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[1994 Western European Regional problem set
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#### 1994-1995 ACM International Collegiate Programming Contest

Western European Regional

# Problem H

## Train Swapping

At an old railway station, you may still encounter one of the last
remaining "train swappers". A train swapper is an employee of the
railroad, whose sole job it is to rearrange the carriages of
trains.
Once the carriages are arranged in the optimal order, all the train
driver has to do, is drop the carriages off, one by one, at the
stations for which the load is meant.

The title "train swapper" stems from the first person who performed
this task, at a station close to a railway bridge. Instead of opening
up vertically, the bridge rotated around a pillar in the center of the
river. After rotating the bridge 90 degrees, boats could pass left or
right. The first train swapper had discovered that the bridge could be
operated with at most two carriages on it. By rotating the bridge 180
degrees, the carriages switched place, allowing him to rearrange the
carriages (as a side effect, the carriages then faced the opposite
direction, but train carriages can move either way, so who cares).

Now that almost all train swappers have died out, the railway company
would like to automate their operation. Part of the program to be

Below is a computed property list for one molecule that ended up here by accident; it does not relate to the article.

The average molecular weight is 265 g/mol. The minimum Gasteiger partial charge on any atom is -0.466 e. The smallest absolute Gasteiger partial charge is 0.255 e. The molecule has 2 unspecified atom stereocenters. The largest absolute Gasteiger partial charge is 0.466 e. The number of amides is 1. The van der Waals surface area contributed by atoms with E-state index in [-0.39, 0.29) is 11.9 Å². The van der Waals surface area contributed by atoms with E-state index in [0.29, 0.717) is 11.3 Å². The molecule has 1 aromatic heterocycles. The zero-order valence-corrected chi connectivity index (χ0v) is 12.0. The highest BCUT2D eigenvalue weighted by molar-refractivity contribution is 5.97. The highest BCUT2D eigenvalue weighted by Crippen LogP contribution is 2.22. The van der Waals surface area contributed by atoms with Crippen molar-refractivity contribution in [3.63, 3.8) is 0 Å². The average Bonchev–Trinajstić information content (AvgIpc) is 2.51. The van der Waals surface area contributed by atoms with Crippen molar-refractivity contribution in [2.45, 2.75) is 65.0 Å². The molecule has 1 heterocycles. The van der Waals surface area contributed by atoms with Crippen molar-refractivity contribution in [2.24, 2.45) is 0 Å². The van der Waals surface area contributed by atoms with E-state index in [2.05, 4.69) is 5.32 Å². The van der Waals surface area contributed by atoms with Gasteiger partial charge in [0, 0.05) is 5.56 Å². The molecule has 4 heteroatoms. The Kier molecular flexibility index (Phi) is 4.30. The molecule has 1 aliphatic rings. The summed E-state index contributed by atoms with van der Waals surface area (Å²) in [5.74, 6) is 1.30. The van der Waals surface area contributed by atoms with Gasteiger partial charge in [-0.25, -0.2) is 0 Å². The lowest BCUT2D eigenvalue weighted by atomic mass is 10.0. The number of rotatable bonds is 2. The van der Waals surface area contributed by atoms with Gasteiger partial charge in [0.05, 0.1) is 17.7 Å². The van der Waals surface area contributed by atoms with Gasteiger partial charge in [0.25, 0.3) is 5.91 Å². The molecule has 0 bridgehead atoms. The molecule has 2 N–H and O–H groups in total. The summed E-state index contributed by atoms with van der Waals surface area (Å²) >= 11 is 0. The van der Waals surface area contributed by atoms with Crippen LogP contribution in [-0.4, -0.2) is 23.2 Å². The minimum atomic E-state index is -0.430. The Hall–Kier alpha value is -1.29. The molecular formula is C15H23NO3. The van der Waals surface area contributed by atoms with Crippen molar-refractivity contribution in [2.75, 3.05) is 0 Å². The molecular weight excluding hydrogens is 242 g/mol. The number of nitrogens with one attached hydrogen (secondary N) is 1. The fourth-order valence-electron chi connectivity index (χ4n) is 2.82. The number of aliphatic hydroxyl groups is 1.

developed, is a routine which decides for a given train the least
number of swaps of two adjacent carriages necessary to order the
train. Your assignment is to create that routine.

### Input

The input contains on the first line the number of test cases
(N). Each test case consists of two input lines. The first line of a
test case contains an integer L, determining the length of the train
(0 <= *L* <= 50). The second line of a test case contains a
permutation of the numbers 1 through L, indicating the current order
of the carriages. The carriages should be ordered such that carriage 1
comes first, then 2, etc. with carriage L coming last.

### Output

For each test case output the sentence: '```
Optimal train swapping
takes
```*S* swaps.

' where *S* is an integer.

### Sample Input

3
3
1 3 2
4
4 3 2 1
2
2 1

### Sample Output

Optimal train swapping takes 1 swaps.
Optimal train swapping takes 6 swaps.
Optimal train swapping takes 1 swaps.

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Ed Karrels.

Last updated September 20, 1999